def foo  { // wooop, this elevates the anonymous class to a structural type
         println(new Exception().getStackTrace().take(6).mkString("\n\t"));
      }

      def run = foo
   }
   x.run
}


and

def parentMethod() {
   val x = new Runnable {
      private def foo  {
         println(new Exception().getStackTrace().take(6).mkString("\n\t"));
      }

      def run = foo
   }
   x.run
}

best, -sciss-



Am 03.12.2010 um 20:24 schrieb HamsterofDeath:

> really? in java, x would be declared as an object, and you wouldn't be able to call "foo" on it, as far as i remember
>
> Am 03.12.2010 21:00, schrieb Kevin Wright:
>> Well I'll be damned...
>> That syntax even works in Java, so obviously structural typing isn't needed to make this happen.
>>
>>
>> On 3 December 2010 19:40, Adam Rabung <[hidden email]> wrote:
>> def parentMethod() {
>>         val x = new Object {
>>                 def foo =  {
>>                         println(new Exception().getStackTrace().take(6).mkString("\n\t"));
>>                         5
>>                 }
>>         }
>>         x.foo
>> }
>> parentMethod()
>>
>> prints out
>> Main$$anon$1$$anon$2.foo(ss.scala:4)
>>         sun.reflect.NativeMethodAccessorImpl.invoke0(Native Method)
>>         sun.reflect.NativeMethodAccessorImpl.invoke(NativeMethodAccessorImpl.java:39)
>>         sun.reflect.DelegatingMethodAccessorImpl.invoke(DelegatingMethodAccessorImpl.java:25)
>>         java.lang.reflect.Method.invoke(Method.java:597)
>>         Main$$anon$1.parentMethod(ss.scala:8)
>>
>> On Fri, Dec 3, 2010 at 2:38 PM, Sciss <[hidden email]> wrote:
>> scala> new Object { def foo = 5 }
>> res22: java.lang.Object{def foo: Int} = $anon$1@14b9e0c
>>
>> scala> class A extends Object { def foo = 5 }
>> defined class A
>>
>> scala> new A
>> res23: A = A@1893c7
>>
>> the string representation seems to be at least an indication that this is happening...
>>
>>
>> Am 03.12.2010 um 19:33 schrieb Kevin Wright:
>>
>> > hmm, how do you determine that?
>> >
>> >
>> >
>> > On 3 December 2010 19:22, Adam Rabung <[hidden email]> wrote:
>> > That seems to use reflection.
>> >
>> >
>> > On Fri, Dec 3, 2010 at 2:14 PM, Kevin Wright <[hidden email]> wrote:
>> > val x = new Object { def foo = 5 } // <-- anonymous but non-structural class
>> >
>> >
>> >
>> > On 3 December 2010 19:08, Adam Rabung <[hidden email]> wrote:
>> > Hi,
>> > I've been wondering for quite some time if there's hope that this form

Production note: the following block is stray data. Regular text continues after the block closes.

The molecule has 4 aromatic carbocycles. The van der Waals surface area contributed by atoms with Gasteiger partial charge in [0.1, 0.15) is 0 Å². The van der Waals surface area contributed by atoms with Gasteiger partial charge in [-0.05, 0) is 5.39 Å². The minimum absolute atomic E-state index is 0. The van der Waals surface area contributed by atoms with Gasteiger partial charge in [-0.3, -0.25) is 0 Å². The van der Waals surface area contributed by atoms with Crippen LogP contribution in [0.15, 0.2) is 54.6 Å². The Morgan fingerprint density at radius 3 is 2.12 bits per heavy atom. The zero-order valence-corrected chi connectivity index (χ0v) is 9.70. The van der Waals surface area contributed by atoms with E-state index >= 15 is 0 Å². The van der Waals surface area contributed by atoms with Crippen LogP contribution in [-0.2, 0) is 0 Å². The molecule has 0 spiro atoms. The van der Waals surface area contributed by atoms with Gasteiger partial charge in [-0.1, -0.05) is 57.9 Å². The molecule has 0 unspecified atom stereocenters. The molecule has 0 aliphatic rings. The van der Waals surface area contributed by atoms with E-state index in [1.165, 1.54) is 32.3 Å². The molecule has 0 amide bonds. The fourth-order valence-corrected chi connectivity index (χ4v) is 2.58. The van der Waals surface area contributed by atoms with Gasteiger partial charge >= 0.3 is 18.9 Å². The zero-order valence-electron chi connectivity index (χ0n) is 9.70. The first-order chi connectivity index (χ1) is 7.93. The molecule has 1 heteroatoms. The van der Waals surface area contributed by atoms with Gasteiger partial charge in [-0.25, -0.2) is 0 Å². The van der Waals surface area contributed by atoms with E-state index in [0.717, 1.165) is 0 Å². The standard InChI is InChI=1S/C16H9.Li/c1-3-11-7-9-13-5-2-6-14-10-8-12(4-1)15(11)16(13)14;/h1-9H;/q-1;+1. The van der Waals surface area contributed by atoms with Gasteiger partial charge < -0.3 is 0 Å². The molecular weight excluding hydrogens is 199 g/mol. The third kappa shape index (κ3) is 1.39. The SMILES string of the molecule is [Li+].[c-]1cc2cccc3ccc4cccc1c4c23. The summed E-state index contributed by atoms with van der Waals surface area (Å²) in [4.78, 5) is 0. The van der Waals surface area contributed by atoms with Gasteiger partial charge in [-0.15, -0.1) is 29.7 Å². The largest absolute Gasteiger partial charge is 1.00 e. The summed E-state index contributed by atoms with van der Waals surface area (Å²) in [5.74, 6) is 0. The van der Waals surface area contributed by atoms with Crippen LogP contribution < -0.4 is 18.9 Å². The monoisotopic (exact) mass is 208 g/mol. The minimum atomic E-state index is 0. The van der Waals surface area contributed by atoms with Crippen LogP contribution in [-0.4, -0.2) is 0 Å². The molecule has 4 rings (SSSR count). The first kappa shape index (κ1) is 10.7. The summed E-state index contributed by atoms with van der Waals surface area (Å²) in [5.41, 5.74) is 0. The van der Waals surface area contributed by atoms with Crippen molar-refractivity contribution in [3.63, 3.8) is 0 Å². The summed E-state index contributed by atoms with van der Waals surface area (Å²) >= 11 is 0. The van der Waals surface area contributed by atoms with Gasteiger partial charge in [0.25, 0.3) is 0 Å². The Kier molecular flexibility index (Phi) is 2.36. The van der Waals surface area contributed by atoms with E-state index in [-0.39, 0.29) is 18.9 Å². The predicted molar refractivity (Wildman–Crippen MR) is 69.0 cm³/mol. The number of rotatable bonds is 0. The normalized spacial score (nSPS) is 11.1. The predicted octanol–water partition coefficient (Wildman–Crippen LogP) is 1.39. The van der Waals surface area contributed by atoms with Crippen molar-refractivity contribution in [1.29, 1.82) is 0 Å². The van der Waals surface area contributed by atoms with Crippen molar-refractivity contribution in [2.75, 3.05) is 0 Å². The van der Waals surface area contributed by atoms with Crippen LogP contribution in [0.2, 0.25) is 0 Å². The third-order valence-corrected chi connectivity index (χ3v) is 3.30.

>> >
>> > val x = new { def foo = 5 }
>> > x.foo
>> >
>> > Could some day be optimized to not use reflection?
>> >
>> > Thank you,
>> > Adam
>> >
>> >
>> >
>> > --
>> > Kevin Wright
>> >
>> > mail / gtalk / msn : [hidden email]
>> > pulse / skype: kev.lee.wright
>> > twitter: @thecoda
>> >
>> >
>> >
>> >
>> >
>> > --
>> > Kevin Wright
>> >
>> > mail / gtalk / msn : [hidden email]
>> > pulse / skype: kev.lee.wright
>> > twitter: @thecoda
>> >
>>
>>
>>
>>
>>
>> --
>> Kevin Wright
>>
>> mail / gtalk / msn : [hidden email]
>> pulse / skype: kev.lee.wright
>> twitter: @thecoda
>>
>

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Re: Structural types/reflection

Paul Phillips-3
In reply to this post by Stephen Tu
On Fri, Dec 03, 2010 at 12:27:49PM -0800, Stephen Tu wrote:
> why does foo(), which creates a new instance of Blah$$anon$1, need to
> use reflection to call bar()? cleary bar() exists in Blah$$anon$1, so
> is there any reason it couldn't just do an invokevirtual on bar? i'm
> sure theres something i'm missing here...

This came up recently in developer discussion: the first ticket led me
to search for all uses of reflection in trunk, and after I listed 100+
in the parallel collections, mgarcia did some speculatin' about how we
might better deal.

  https://lampsvn.epfl.ch/trac/scala/ticket/3974
  https://lampsvn.epfl.ch/trac/scala/ticket/3975

--
Paul Phillips      | These are the climbs that apply men's soles.
Future Perfect     |
Empiricist         |
i pull his palp!   |----------* http://www.improving.org/paulp/ *----------